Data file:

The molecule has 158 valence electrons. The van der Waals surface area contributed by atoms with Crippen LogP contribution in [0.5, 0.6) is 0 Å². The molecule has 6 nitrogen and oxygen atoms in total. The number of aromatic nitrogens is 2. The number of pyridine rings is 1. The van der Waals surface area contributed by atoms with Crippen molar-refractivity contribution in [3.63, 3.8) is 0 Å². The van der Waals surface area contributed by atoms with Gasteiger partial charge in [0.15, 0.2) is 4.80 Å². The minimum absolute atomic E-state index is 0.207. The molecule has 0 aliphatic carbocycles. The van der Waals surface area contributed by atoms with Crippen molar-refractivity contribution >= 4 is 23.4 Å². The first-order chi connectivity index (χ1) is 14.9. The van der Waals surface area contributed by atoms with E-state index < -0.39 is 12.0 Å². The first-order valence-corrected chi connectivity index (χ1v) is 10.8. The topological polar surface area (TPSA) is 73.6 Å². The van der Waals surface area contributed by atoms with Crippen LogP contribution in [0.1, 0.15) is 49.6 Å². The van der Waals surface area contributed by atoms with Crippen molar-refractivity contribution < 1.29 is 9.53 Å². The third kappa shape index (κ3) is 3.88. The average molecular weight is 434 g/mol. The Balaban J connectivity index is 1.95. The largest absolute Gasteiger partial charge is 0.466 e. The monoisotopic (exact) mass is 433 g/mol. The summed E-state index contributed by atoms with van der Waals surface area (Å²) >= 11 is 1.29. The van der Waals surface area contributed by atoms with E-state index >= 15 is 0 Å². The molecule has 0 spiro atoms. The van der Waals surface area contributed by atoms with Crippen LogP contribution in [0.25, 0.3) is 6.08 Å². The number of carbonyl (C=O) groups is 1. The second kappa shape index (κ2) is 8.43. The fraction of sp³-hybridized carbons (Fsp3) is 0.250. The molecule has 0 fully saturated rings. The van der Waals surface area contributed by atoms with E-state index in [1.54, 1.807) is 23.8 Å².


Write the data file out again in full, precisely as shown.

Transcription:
The molecule has 158 valence electrons. The van der Waals surface area contributed by atoms with Crippen LogP contribution in [0.5, 0.6) is 0 Å². The molecule has 6 nitrogen and oxygen atoms in total. The number of aromatic nitrogens is 2. The number of pyridine rings is 1. The van der Waals surface area contributed by atoms with Crippen molar-refractivity contribution in [3.63, 3.8) is 0 Å². The van der Waals surface area contributed by atoms with Gasteiger partial charge in [0.15, 0.2) is 4.80 Å². The minimum absolute atomic E-state index is 0.207. The molecule has 0 aliphatic carbocycles. The van der Waals surface area contributed by atoms with Crippen molar-refractivity contribution >= 4 is 23.4 Å². The first-order chi connectivity index (χ1) is 14.9. The van der Waals surface area contributed by atoms with E-state index < -0.39 is 12.0 Å². The first-order valence-corrected chi connectivity index (χ1v) is 10.8. The topological polar surface area (TPSA) is 73.6 Å². The van der Waals surface area contributed by atoms with Crippen LogP contribution in [0.1, 0.15) is 49.6 Å². The van der Waals surface area contributed by atoms with Crippen molar-refractivity contribution < 1.29 is 9.53 Å². The third kappa shape index (κ3) is 3.88. The average molecular weight is 434 g/mol. The Balaban J connectivity index is 1.95. The largest absolute Gasteiger partial charge is 0.466 e. The monoisotopic (exact) mass is 433 g/mol. The summed E-state index contributed by atoms with van der Waals surface area (Å²) >= 11 is 1.29. The van der Waals surface area contributed by atoms with E-state index >= 15 is 0 Å². The molecule has 0 spiro atoms. The van der Waals surface area contributed by atoms with Crippen LogP contribution in [0.25, 0.3) is 6.08 Å². The number of carbonyl (C=O) groups is 1. The second kappa shape index (κ2) is 8.43. The fraction of sp³-hybridized carbons (Fsp3) is 0.250. The molecule has 0 fully saturated rings. The van der Waals surface area contributed by atoms with E-state index in [1.54, 1.807) is 23.8 Å².